Valley First

Making sense of business insurance

Small business advice—Making sense of business insurance

Myers Bennett—Commercial insurance manager

Let’s be honest, insurance can be confusing. There are hundreds of providers, types and levels of insurance – often with specific requirements that can make or break the policy. For the small business owner, knowing which insurance is a must-have and which they can do without can seem like a shot in the dark. Here are a few considerations that will help make purchasing business insurance easier – and potentially reduce the cost as well.

Must have: Business interruption insurance or loss of income insurance

Every business, regardless of size, needs business interruption insurance or loss of income insurance. Small businesses, especially, have a harder time recovering after a loss, and they’re more likely to close after a major loss has occurred. Should an unexpected loss or event force you to close your doors, business interruption insurance or loss of income insurance can replace lost revenue, profit, and may pay expenses to allow you to resume business more quickly.

Consider payroll insurance

Similar to business interruption insurance, payroll insurance offers funds to pay your employees, as well as yourself, while your business recovers from an unexpected event. Payroll insurance also helps ensure that your employees don’t look for work elsewhere, and can save you the expense of hiring and training new staff.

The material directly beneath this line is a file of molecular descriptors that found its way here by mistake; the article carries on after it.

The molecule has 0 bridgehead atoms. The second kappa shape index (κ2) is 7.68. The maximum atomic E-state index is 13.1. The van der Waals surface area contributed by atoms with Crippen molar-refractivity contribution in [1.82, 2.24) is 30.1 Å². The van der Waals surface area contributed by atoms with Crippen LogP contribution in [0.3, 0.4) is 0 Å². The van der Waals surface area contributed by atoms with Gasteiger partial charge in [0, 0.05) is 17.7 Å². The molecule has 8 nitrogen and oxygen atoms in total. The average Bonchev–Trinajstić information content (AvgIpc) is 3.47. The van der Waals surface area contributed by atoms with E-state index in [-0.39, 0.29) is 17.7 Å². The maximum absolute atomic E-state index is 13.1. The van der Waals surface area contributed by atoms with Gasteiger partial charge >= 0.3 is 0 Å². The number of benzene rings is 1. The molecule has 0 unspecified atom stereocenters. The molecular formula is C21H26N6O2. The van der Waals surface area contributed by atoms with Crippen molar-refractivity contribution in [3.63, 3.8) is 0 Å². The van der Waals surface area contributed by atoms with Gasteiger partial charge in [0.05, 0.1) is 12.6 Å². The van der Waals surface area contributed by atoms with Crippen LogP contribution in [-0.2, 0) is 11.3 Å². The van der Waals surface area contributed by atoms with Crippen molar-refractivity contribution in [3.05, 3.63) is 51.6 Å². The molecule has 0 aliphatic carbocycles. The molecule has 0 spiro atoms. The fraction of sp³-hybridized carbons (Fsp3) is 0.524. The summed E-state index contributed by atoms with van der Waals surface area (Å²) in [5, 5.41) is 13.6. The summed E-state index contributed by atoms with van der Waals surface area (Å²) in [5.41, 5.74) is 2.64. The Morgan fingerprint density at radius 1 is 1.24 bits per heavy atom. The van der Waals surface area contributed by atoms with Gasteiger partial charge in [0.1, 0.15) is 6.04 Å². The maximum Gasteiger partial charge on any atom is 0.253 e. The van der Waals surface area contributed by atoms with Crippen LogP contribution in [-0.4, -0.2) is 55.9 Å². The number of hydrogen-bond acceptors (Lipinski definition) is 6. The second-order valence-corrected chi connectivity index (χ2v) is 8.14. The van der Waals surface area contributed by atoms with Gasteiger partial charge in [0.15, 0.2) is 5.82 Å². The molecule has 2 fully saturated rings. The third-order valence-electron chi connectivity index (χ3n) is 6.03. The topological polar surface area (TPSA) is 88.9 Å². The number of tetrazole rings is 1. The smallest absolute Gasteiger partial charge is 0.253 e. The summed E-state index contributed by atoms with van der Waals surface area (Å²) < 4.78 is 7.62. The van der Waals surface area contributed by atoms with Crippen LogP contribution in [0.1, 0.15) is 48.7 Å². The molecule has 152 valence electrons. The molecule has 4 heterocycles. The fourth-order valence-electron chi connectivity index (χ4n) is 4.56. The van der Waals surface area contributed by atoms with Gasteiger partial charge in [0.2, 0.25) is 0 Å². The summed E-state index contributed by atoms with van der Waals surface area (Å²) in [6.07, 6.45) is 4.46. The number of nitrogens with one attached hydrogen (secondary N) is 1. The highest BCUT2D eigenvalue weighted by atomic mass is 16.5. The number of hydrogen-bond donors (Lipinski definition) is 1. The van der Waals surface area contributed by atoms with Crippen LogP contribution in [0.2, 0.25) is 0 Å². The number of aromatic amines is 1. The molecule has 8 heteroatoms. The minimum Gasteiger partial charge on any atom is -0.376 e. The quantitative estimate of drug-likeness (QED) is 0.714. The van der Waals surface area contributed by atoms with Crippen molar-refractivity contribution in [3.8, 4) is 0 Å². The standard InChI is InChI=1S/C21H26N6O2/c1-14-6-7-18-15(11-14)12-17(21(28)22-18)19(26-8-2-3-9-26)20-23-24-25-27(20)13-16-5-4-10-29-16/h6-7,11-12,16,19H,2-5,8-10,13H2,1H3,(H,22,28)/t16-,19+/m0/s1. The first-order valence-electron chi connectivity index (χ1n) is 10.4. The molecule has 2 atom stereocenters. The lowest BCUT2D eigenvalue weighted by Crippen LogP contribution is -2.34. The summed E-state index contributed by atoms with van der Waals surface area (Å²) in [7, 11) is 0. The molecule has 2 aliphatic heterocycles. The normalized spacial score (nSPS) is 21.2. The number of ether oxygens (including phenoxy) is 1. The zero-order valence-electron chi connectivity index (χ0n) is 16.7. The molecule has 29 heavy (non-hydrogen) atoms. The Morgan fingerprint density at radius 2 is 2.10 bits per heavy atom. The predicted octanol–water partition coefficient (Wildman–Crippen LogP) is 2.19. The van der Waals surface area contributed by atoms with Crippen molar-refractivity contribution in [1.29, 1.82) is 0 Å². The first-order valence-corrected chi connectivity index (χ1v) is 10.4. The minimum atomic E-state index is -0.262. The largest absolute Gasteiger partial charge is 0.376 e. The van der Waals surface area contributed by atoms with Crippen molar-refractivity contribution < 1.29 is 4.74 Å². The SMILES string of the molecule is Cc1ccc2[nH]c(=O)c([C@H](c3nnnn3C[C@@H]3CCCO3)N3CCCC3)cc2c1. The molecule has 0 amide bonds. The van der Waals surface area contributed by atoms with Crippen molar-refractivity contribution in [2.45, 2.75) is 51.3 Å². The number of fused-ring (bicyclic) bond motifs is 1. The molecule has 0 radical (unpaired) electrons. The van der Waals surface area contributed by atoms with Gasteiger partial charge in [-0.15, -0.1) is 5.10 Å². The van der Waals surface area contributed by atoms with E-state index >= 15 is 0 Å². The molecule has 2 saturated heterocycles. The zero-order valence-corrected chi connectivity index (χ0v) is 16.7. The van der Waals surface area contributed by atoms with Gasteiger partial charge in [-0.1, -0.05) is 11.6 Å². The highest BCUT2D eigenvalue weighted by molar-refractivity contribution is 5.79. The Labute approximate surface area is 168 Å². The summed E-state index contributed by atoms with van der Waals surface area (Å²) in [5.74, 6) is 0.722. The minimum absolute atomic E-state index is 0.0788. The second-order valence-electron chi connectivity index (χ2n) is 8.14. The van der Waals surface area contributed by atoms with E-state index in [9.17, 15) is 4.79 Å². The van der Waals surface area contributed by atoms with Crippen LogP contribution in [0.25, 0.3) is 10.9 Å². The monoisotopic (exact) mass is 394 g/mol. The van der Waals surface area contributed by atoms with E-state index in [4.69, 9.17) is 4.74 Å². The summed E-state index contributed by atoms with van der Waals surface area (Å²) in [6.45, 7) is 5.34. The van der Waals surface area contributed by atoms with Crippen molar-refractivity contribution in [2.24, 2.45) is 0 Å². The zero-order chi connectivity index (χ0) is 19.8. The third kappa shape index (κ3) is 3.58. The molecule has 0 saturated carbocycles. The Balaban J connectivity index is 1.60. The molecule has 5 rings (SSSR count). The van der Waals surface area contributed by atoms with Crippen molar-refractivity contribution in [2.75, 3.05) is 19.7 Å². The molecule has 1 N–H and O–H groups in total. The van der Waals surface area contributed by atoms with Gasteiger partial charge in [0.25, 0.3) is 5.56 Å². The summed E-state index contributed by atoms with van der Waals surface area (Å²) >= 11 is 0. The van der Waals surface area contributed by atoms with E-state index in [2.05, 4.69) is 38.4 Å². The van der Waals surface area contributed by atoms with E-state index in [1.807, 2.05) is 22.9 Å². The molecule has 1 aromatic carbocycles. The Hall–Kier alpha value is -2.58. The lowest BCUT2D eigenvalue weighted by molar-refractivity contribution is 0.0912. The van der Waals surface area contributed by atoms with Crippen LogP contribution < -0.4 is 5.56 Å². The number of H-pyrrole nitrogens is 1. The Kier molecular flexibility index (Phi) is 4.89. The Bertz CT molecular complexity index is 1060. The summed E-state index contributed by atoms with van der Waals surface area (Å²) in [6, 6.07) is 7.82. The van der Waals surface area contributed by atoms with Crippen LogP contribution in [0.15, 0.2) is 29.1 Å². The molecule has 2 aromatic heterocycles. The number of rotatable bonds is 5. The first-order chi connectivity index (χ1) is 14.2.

Don’t consider yourself immune from lawsuits

All businesses have some level of risk for a lawsuit. These can result from many things, such as negligence causing bodily injury or property damage due to everyday operations. That’s why it’s important to have commercial general liability coverage in place. Should a lawsuit occur, your insurers have the legal expertise to help launch a defense and will cover the costs as well.

Reduce the cost of your insurance through loss prevention

Loss prevention provides the best line of defense and often comes with the added bonus of decreased insurance premiums. In fact, the savings will often pay for many of these investments within only a few years. Here are a few loss prevention ideas you may want to consider.

  • Install approved sprinklers, intruder alarms and fire alarms
  • Secure all doors, windows and skylights
  • Secure storage and other low-traffic areas
  • Isolate flammable materials and dispose of waste materials properly
  • Make building maintenance a priority (electrical services, heating, roof updates)

Look for irrelevant or repetitive coverage

Businesses change over time, sometimes dramatically, and failing to review insurance coverage regularly can leave you with irrelevant or repetitive coverage. For example if an office moves locations, closes down, or gets outsourced it may be that there are policies that can be eliminated. Make it a habit to review your insurance policies on an annual basis.

Have you stayed with one insurer for several years?

Some insurance companies reduce their premiums for every year that you have been a customer. Loyalty can also rule in your favor when it comes to grey areas of coverage.

Review your policy with your insurance broker

Take the time to review your policy with your insurance broker on an annual basis. Through this process, your insurance broker may learn something about the business they didn’t know that may result in lower premiums.

Myers Bennett is a manager of commercial insurance with Valley First. He has more than 30 years experience in commercial insurance, has owned and operated insurance branches in Central B.C. and worked in the private sector as well as in the credit union system.

 

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